June 12, 2008

Wiretapping and Regression to the Political Mean

Sveavägen surveillanceInslag.se makes a good point about the Swedish FRA bill that will give military intelligence the right to intercept internet traffic and phone calls that passes through Sweden (and has privacy advocates, Google and plenty of other people up in arms). While there will be an oversight board giving permission for interception and trawling (set up by the cabinet), the cabinet and its administration do not require any permission from anybody else for using interception.

The blog points out that the key problem is the assumption that this is OK since the cabinet is reliable and good. You cannot entirely trust all government agencies, but the cabinet is 100% reliable. But this suffers from the fallacy that this will always be true: the foreseeable future is much shorter than we expect, and we do not have any idea of what future governments will be like. Worse, given data retention policies our current digital actions will be subjected to this unknown future government.

Do we have any reason to think future government could be worse? I think both history and statistics support this. Sweden had compulsory sterilization laws until 1976. During the cold war the official neutrality policy was actually false. The cabinet helped set up an illegal intelligence agency and did its best to cover it up in the 70's. In the late 80's government ministers were involved in setting up private investigations outside the legal system (which was revealed when smuggling of illegal wiretapping equipment came to light). And so on. This shows that even in the relatively clean Swedish government circles there has been misuse of power, a desire to gain information without oversight and to cover it up, and morally dubious actions possibly sincerely motivated by "public good".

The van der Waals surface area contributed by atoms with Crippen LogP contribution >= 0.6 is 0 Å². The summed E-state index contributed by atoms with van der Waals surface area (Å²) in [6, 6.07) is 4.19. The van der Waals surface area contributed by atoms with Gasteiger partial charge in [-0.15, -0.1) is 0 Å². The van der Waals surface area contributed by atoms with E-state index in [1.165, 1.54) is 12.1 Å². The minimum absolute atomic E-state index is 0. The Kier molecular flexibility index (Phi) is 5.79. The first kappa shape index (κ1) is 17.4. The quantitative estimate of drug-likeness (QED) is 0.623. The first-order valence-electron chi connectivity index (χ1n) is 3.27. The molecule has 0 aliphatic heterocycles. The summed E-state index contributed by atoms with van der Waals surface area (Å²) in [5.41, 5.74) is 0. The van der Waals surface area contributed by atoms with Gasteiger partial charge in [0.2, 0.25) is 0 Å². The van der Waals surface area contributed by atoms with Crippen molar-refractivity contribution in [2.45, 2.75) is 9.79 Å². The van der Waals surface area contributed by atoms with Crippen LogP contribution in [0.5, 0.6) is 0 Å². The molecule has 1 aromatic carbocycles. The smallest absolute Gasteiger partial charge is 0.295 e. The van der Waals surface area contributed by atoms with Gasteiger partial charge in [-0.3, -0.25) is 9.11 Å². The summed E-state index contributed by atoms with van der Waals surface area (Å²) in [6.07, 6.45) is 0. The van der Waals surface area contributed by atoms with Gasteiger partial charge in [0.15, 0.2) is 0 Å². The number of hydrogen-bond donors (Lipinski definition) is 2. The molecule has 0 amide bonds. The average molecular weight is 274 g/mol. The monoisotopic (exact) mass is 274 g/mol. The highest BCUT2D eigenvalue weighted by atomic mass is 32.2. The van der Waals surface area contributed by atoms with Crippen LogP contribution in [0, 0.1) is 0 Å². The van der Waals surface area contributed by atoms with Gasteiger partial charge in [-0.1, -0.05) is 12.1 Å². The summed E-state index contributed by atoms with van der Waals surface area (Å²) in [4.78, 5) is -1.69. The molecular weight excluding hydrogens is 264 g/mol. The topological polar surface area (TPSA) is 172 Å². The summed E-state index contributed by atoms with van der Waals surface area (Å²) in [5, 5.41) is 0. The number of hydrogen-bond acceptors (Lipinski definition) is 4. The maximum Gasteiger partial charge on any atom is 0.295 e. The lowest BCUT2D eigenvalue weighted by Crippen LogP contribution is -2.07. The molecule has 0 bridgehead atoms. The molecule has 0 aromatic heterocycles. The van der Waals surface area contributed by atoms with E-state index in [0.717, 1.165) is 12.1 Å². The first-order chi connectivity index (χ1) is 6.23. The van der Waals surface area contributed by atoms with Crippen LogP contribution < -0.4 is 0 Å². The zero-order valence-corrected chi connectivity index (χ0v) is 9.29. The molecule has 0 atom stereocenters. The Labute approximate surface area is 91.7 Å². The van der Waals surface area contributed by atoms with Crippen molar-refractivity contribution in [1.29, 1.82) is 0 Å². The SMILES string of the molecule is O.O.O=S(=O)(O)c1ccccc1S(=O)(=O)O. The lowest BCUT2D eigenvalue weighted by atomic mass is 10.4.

If one believes current Swedish government to be better than the past average, then one should also accept the risk of regression towards the mean: if one is at an unusually good position one should expect near future states to be more likely less good states. One should expect better states only if one believes government has a steady *and certain* trend towards improvement.

It is also worth considering how moral values change over time. We are often amused or horrified by the morality of people in the past - just as they would regard our morality as corrupt (allowing women to vote? IVF?! allowing government to read people's letters?!!) and lacking in important values (what about honor today?) This means that future governments will likely be guided by values we currently would find deplorable or abhorrent. Data retention means our current actions will be judged by them, and we might very well be held legally responsible for doubting climate change, eating meat or being atheists.

All in all, past experience (as well as current events in the US) show that the wiretapping law is too risky. It will almost certainly be misused. But from the perspective of Parliament it is unproblematic: they know they are nice people who will not misuse it.

I'm not automatically against allowing government agencies to snoop. But their intrusion abilities must be balanced by equal or larger levels of accountability and transparency. If there was automatic logging of *every* snooping and the people involved, as well as an independent agency that checked *both* the intelligence agencies and the cabinet, *and* eventual public disclosure, then the law might be OK.

Posted by Anders3 at June 12, 2008 11:40 AM